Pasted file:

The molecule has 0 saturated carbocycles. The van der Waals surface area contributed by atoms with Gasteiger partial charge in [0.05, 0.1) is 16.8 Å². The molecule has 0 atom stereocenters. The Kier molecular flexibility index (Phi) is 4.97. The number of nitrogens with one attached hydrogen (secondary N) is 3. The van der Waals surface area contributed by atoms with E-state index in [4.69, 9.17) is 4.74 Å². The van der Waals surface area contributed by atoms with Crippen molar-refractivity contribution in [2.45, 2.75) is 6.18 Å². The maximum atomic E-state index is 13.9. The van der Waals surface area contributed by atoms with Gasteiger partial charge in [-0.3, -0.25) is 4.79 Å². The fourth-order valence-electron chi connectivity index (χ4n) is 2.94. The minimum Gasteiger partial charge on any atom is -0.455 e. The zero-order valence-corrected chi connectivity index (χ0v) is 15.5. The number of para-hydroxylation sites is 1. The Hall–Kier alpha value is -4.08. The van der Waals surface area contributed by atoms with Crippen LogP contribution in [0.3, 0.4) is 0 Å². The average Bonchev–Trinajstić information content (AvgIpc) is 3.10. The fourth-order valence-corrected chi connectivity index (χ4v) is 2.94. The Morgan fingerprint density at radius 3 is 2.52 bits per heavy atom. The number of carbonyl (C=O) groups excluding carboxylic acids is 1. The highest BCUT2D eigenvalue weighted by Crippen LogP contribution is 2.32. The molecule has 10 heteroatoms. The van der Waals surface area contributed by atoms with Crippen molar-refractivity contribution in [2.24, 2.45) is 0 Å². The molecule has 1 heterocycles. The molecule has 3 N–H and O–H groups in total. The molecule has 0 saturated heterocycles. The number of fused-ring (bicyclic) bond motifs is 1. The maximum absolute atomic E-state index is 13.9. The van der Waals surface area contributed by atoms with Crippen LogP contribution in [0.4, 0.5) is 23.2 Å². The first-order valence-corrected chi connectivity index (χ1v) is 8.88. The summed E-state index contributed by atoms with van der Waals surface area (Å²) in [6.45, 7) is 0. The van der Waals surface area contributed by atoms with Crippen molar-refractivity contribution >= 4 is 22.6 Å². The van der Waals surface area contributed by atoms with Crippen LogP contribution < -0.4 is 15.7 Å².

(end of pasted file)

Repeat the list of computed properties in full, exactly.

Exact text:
The molecule has 0 saturated carbocycles. The van der Waals surface area contributed by atoms with Gasteiger partial charge in [0.05, 0.1) is 16.8 Å². The molecule has 0 atom stereocenters. The Kier molecular flexibility index (Phi) is 4.97. The number of nitrogens with one attached hydrogen (secondary N) is 3. The van der Waals surface area contributed by atoms with E-state index in [4.69, 9.17) is 4.74 Å². The van der Waals surface area contributed by atoms with Crippen molar-refractivity contribution in [2.45, 2.75) is 6.18 Å². The maximum atomic E-state index is 13.9. The van der Waals surface area contributed by atoms with Gasteiger partial charge in [-0.3, -0.25) is 4.79 Å². The fourth-order valence-electron chi connectivity index (χ4n) is 2.94. The minimum Gasteiger partial charge on any atom is -0.455 e. The zero-order valence-corrected chi connectivity index (χ0v) is 15.5. The number of para-hydroxylation sites is 1. The Hall–Kier alpha value is -4.08. The van der Waals surface area contributed by atoms with Crippen LogP contribution in [0.3, 0.4) is 0 Å². The average Bonchev–Trinajstić information content (AvgIpc) is 3.10. The fourth-order valence-corrected chi connectivity index (χ4v) is 2.94. The Morgan fingerprint density at radius 3 is 2.52 bits per heavy atom. The number of carbonyl (C=O) groups excluding carboxylic acids is 1. The highest BCUT2D eigenvalue weighted by Crippen LogP contribution is 2.32. The molecule has 10 heteroatoms. The van der Waals surface area contributed by atoms with Crippen molar-refractivity contribution in [2.24, 2.45) is 0 Å². The molecule has 1 heterocycles. The molecule has 3 N–H and O–H groups in total. The molecule has 0 saturated heterocycles. The number of fused-ring (bicyclic) bond motifs is 1. The maximum absolute atomic E-state index is 13.9. The van der Waals surface area contributed by atoms with Crippen LogP contribution in [0.4, 0.5) is 23.2 Å². The first-order valence-corrected chi connectivity index (χ1v) is 8.88. The summed E-state index contributed by atoms with van der Waals surface area (Å²) in [6.45, 7) is 0. The van der Waals surface area contributed by atoms with Crippen molar-refractivity contribution >= 4 is 22.6 Å². The van der Waals surface area contributed by atoms with Crippen LogP contribution < -0.4 is 15.7 Å².